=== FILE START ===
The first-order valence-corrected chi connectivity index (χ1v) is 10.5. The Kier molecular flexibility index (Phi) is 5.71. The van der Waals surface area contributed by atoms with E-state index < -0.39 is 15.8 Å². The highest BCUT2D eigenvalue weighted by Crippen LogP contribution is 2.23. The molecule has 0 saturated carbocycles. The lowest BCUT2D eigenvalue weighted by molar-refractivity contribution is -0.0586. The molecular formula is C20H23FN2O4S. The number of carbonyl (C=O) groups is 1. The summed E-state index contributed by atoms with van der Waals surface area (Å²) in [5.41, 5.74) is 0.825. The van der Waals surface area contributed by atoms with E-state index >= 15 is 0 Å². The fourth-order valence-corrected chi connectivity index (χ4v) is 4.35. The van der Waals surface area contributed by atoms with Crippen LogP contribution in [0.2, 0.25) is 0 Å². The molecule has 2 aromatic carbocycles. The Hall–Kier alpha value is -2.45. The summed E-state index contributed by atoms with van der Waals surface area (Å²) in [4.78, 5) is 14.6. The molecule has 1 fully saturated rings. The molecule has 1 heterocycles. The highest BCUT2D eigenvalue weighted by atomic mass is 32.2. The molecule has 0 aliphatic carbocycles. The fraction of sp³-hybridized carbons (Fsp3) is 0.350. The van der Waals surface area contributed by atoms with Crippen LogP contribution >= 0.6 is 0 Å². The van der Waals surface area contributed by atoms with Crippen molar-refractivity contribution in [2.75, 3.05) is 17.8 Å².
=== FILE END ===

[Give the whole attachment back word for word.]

The first-order valence-corrected chi connectivity index (χ1v) is 10.5. The Kier molecular flexibility index (Phi) is 5.71. The van der Waals surface area contributed by atoms with E-state index < -0.39 is 15.8 Å². The highest BCUT2D eigenvalue weighted by Crippen LogP contribution is 2.23. The molecule has 0 saturated carbocycles. The lowest BCUT2D eigenvalue weighted by molar-refractivity contribution is -0.0586. The molecular formula is C20H23FN2O4S. The number of carbonyl (C=O) groups is 1. The summed E-state index contributed by atoms with van der Waals surface area (Å²) in [5.41, 5.74) is 0.825. The van der Waals surface area contributed by atoms with E-state index >= 15 is 0 Å². The fourth-order valence-corrected chi connectivity index (χ4v) is 4.35. The van der Waals surface area contributed by atoms with Crippen LogP contribution in [0.2, 0.25) is 0 Å². The molecule has 2 aromatic carbocycles. The Hall–Kier alpha value is -2.45. The summed E-state index contributed by atoms with van der Waals surface area (Å²) in [4.78, 5) is 14.6. The molecule has 1 fully saturated rings. The molecule has 1 heterocycles. The highest BCUT2D eigenvalue weighted by atomic mass is 32.2. The molecule has 0 aliphatic carbocycles. The fraction of sp³-hybridized carbons (Fsp3) is 0.350. The van der Waals surface area contributed by atoms with Crippen LogP contribution >= 0.6 is 0 Å². The van der Waals surface area contributed by atoms with Crippen molar-refractivity contribution in [2.75, 3.05) is 17.8 Å².